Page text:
Power Rangers: Battle for the Grid

Licensed games have a reputation of often being poorly made or quickly turned around cash grabs meant to capitalize on a certain fandom at an opportune time. With the 25th anniversary of the Power Rangers series not long behind us, developer nWay attempts to do the unthinkable and make a game that is both serving to its community but also just plain good with Power Rangers: Battle for the Grid.

Starting with the combat, which is obviously the most important part of the genre, is fantastic. It utilizes the 3 on 3 tagging system that most are familiar with from the Marvel vs Capcom series and does a wonderful job with it. At any time you can call in one or both of your allies for an assist or to take over in the fight. While these moves are balanced in their base damage, they can be vital to victory in order to break an opponent’s guard or to allow damage that is not yet permanent to be recovered while a character is swapped out of the active match.

There are also non playable partner assists which can only be summoned once per match and only after any one of your three active combatants have been eliminated. These are the Megazord, Dragonzord and the enlarged version of Goldar. When called upon they will provide attacks from off screen that can be narrowly avoided or can completely change the momentum of the match.

Button combinations to perform special moves such as projectile attacks have been done away with. The requirement is now just a simple, simultaneous push of both a direction and a designated single button, and I feel the game is all the better for it. Keep in mind that even with their new ease of use, you can’t just spam them to victory, as they usually have longer animations and can be blocked or countered due to being more telegraphed. This ultimately means that the outcome of the match won’t be determined by if you could or couldn’t throw a move properly when you wanted to but rather that you were able to determine when to.

All previously mentioned aspects of the combat work fluidly and with great response time from your input commands. Be prepared for fast and frantic battles that can be easy to pick up and play but will require your quick decision making to be successful. I cannot stress enough how great these fights are and how much of that is because of the developer making a streamlined system that puts the power and control into the gamers hands.

This is unfortunately where the praise ends as the rest of the package is paper thin on content and made me struggle with even considering it as complete. One of the main reasons for that could be that the story mode isn’t even in the game yet, they have announced one but aren’t projecting to have it patched in for up to 6 months after release. This leaves the options for modes as arcade, versus, both casual and ranked online and a training that really can’t be considered its own mode.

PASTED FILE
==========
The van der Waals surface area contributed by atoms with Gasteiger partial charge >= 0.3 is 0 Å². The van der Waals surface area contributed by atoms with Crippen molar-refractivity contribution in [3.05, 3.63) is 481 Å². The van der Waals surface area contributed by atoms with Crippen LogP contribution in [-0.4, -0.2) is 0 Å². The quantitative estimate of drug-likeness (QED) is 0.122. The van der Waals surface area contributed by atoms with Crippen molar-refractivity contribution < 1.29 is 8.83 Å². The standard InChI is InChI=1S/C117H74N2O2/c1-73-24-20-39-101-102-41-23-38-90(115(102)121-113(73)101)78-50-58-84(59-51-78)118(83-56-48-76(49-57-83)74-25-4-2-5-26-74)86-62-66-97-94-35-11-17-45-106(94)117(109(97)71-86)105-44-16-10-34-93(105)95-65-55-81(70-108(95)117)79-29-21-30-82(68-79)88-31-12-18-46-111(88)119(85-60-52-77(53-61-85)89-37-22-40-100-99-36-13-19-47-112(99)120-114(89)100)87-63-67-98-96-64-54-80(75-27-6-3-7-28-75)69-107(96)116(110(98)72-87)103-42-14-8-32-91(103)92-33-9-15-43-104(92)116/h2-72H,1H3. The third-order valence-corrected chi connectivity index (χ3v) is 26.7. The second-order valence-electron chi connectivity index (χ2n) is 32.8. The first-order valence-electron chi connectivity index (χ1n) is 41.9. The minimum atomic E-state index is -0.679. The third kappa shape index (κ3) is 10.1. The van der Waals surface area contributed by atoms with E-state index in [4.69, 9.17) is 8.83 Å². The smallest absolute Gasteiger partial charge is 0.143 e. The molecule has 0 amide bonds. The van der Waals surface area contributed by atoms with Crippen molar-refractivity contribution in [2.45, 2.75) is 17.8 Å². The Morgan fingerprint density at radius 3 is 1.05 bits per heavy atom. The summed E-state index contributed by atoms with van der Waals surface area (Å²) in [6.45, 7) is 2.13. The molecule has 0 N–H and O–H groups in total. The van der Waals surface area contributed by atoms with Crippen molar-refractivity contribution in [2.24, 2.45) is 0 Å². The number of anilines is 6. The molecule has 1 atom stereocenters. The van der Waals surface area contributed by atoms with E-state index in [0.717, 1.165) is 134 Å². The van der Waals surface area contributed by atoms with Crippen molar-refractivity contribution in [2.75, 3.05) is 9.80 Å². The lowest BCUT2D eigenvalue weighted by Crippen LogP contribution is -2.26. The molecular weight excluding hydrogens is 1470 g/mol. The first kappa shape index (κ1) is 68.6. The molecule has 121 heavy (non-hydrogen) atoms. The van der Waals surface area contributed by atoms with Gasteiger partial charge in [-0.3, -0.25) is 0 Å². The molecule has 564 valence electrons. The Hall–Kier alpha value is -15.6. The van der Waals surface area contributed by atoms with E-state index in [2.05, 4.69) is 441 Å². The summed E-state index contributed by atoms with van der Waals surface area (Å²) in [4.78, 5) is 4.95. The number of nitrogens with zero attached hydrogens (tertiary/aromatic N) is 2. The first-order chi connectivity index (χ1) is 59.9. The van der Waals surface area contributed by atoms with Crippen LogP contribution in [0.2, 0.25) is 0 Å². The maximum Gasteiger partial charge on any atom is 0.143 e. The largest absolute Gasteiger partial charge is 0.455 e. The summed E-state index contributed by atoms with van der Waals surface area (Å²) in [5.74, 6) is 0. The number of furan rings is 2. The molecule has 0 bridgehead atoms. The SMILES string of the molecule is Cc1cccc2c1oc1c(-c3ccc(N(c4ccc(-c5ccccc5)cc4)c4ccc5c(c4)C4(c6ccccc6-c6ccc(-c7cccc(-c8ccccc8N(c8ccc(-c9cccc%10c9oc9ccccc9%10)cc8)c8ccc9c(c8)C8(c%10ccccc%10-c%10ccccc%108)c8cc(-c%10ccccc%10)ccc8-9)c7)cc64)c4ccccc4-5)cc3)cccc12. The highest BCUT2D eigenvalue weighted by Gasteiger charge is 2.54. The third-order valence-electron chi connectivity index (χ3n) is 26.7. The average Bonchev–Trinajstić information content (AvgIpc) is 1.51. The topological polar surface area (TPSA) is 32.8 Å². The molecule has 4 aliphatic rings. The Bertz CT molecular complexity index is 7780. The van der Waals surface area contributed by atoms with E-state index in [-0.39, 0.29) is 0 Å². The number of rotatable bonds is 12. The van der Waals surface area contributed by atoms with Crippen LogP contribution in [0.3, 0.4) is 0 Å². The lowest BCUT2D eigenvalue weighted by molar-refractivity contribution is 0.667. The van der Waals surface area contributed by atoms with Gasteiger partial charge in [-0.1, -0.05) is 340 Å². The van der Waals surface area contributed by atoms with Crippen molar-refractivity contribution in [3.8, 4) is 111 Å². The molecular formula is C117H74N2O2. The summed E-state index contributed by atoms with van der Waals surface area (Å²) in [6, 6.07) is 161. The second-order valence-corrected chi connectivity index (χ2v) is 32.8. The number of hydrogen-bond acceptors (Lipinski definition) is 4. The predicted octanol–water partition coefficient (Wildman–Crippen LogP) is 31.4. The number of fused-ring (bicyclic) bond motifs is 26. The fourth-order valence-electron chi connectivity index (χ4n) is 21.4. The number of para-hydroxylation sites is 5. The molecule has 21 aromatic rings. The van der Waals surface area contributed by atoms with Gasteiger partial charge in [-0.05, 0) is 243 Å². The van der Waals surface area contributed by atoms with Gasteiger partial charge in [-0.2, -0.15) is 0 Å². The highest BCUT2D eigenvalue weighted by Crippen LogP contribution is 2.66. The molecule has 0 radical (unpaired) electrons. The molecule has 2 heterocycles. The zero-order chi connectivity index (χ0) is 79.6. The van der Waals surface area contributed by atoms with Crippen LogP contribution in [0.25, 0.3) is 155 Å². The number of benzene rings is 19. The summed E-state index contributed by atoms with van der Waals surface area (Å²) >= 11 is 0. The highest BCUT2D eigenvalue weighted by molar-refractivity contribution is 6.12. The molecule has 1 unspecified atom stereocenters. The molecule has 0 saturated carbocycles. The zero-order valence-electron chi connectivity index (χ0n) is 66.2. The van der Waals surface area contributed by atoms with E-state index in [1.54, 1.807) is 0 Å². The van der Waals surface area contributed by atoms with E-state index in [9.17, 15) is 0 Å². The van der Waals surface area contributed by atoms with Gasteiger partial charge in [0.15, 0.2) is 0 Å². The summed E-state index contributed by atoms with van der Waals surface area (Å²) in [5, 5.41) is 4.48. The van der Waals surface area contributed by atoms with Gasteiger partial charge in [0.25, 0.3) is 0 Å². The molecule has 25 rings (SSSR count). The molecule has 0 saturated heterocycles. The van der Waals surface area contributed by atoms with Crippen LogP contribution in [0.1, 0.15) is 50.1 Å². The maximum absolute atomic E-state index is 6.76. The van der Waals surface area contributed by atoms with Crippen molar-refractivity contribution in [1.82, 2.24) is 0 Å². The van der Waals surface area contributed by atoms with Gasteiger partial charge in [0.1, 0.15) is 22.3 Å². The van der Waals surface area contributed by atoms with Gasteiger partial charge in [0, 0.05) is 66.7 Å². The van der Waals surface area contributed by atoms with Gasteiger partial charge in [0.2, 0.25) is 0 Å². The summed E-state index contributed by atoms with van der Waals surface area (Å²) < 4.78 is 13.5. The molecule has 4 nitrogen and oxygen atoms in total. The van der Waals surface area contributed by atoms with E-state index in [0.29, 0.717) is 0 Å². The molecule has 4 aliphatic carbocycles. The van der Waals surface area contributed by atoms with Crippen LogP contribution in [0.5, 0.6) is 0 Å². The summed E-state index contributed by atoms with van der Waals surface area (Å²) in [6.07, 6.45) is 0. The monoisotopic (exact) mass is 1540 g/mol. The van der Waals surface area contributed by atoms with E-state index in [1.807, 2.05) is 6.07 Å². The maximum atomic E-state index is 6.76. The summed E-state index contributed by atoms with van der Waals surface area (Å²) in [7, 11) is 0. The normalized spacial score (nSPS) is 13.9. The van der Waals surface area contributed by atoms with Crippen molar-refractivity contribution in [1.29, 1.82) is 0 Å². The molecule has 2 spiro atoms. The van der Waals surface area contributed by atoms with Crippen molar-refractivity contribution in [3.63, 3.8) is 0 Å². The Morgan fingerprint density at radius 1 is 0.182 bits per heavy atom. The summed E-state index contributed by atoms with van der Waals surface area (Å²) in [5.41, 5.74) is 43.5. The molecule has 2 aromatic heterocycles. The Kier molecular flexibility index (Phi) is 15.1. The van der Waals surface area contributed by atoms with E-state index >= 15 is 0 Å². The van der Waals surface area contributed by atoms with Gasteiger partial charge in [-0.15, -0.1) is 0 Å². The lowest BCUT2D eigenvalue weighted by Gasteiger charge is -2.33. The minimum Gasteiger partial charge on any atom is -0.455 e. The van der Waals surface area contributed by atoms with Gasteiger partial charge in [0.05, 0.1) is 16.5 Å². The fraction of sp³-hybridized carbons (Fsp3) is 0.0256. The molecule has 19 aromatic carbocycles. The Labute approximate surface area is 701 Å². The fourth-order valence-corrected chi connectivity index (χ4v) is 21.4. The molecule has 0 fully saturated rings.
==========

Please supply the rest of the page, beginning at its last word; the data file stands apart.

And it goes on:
This is further compounded by the bafflingly small roster included out of the gate. There are only nine fighters, nine. While each of them is well balanced, individualized and fun to play, when you have to select three at a time it means that repetition is not far away. Take for example the arcade mode; you have 8 fights. 5 against teams of three, 2 against teams of two and the final boss who is solo which means you will see 20 enemies out of a roster of just nine. Three more are expected with the season pass and just recently another three announced for an upcoming free DLC but that is hardly enough yet. This size would only work if the game was a more traditional one on one, two round fighting system.

Beyond that, there is very little in the way of replayability. There is no difficulty slider for the arcade mode and the unlockables start and end with a series of banners to display for the online side of things. There are a few additional skins for characters but they are only from preorders or season passes. The developers really missed the opportunity to give the players something to work for by not putting additional ones into the game to grind for. All of this means that if the online mode doesn’t keep people, it will be dead in the water and while I do think the combat is strong enough from a mechanics stand point to be the foundation for a good online community, the repetition might wear on them, if they have even made it that far.

While I have yet to mention the presentation, there really isn’t a lot to say about it. Graphically the game looks okay. The highlight being that the character models are very nicely detailed but on the flip side the five backgrounds are quite lackluster with limited texturing. None of this will matter once the game is in motion and your focus is on the action, which does include good animations.

There isn’t any voice acting to speak of and the music is as generic rock as you can find. If you are expecting to hear series mainstays, like my personal favorites the Mighty Morphin theme and Go Green Ranger Go, they aren’t there. The most you will get is a bit of a smile when the dragon dagger tune plays on one of Tommy’s special attacks.

I can’t stress enough how much this game could have been the one that Power Rangers fans have been waiting for. Unfortunately, while I know that it is a budget title, even those should be expected to release as something people can consider a full package. There is enough in the combat however to make me interested in returning in a year or so when the rest of the game has been patched in.

~~Sandro Luketic~~

One thought on “Power Rangers: Battle for the Grid

  1. There actually is a bit of voice acting, which only lends to more absurdity. Black Mastadon Sentry is the only voiced character. A generic soldier. Why’d they even bother? I can only imagine one of the devs begging “Ooh, lemme voice some lines for this guy! I’ll be all like OPEN FIRE!”

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